Sharon Arteaga hails from Austin, where she earned her bachelors in film at the University of Texas. Her short film, When I Grow Up, chronicles a morning in the life of a Latina mother and daughter who sell tacos on a route that takes them through refineries in Corpus Christie and ends at the girl’s school. In the panel discussion, Arteaga revealed that the film was an homage to her mother. As a daughter of immigrants, I very much appreciated how she depicted the conflicting views of the two generations without judgment or bias but with quiet generosity, and her understanding of how the immigrants’ dream enables their children’s dreams to be much grander and yet attainable.
Honoring nine films
The nine screened films, which were chosen from more than 900 entries around the world, were as diverse as they were impressive. You can see the trailer and more information on the films here. I enjoyed all of the films, but the one that was close to my heart was Canadian filmmaker Andrea Dorfman’s Flawed, which told in drawings the story of a woman who has a big nose and feels conflicted when she falls in love with a plastic surgeon. It reminded me of my own perceived flaws and the teasing I endured as a child for having a flat nose and full lips, which are typical Filipino traits. I recalled the times when one of the boys in elementary school taunted me by saying, “I’m going to hit you and give you a big nose. Oh wait, you already have a big nose,” or “I’m going to trip you and give you a fat lip. Oh wait, you already have a fat lip.” Never mind that he had pretty full lips, too. I contemplated, as the protagonist did, having a nose job as an adult. It also made me think of the time when I found my sister in the bathroom rubbing lemon juice and pulp into her face to lighten her skin, which she had learned from watching Jan Brady in the television show The Brady Bunch, who was trying to lighten her freckles. I was horrified because even as a child I understood that she was trying to erase who she was. In the same way the film’s protagonist learned to accept her big nose, I came to embrace my dark skin, my big nose, and my full lips as part of who I am, as part of my heritage.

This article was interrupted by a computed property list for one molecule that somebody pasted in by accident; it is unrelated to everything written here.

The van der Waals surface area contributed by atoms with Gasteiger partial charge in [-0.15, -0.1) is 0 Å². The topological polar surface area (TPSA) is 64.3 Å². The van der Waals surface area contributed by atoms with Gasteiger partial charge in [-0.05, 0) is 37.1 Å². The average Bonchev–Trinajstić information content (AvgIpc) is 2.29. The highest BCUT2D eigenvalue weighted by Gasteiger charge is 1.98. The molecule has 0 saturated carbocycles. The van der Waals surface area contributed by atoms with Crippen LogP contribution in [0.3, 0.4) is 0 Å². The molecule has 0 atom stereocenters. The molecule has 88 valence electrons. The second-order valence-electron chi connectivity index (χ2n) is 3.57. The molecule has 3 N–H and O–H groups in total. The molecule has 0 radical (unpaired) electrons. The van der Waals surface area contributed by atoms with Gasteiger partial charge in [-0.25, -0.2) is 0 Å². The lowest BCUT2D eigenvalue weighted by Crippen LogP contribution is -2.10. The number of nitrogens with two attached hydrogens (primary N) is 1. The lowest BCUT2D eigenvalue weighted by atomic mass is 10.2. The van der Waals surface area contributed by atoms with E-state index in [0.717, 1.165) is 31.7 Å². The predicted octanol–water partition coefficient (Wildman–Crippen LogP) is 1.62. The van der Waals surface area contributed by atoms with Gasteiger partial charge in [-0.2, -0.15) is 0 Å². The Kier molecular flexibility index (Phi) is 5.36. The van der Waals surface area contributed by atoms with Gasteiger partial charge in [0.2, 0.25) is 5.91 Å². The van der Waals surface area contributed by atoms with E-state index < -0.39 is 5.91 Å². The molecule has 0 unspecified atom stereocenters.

I also enjoyed Amanda Zackem’s short film about Georgena Terry, who triumphed over childhood polio (I wanted to know more about this) and whose curiosity and tenacity led her to build bicycles that are custom-fit for women. Rebecca Dreyfus’s short film, Self-Portrait with Cows Going Home and Other Works, peeked into the life of Sylvia Plachy, a well-respected contemporary photographer whose Academy Award-winning son Adrien Brody wrote the original music for the film. Plachy has an amazing eye, and thus, an amazing portfolio of black-and-white photographs. New Zealander Louise Leitch’s Whakatiki – A Spirit Rising chronicled the rebirth of a silenced and disenfranchised wife after she takes a plunge into the waters of her youth. I was moved by the woman’s transformation toward emancipation. As she emerged, water dripping from the thick folds of her skin, she shed more than her clothes and regained a lightness of being in exchange.
The other films included Sarah Berkovich’s Blank Canvas, Sasha Collington’s Lunch Date (Great Britain), and Martina Amati’s Chalk (Italy). Blank Canvas celebrates a uterine cancer survivor’s decision to have her bald head beautifully decorated with henna. The humorous Lunch Date pairs an unlikely couple – a young woman who gets dumped by her boyfriend, who uses his 14-year-old brother Wilbur as the messenger – for an unexpected picnic in the park. Chalk chronicles the rites of passage of a young gymnast.
I came away feeling a rebirth of sorts myself. I was definitely invigorated. How can you not stand up and be excited to determine one’s next steps in addressing women’s issues after being empowered by the beauty conceived by nine amazing women filmmakers? All women, go forth and create beautiful things, and let us all celebrate all of our achievements. Only then can we all be uplifted.
P.S. If there is a Lunafest event in your community, get a bunch of girlfriends together and make it a fun, celebratory evening.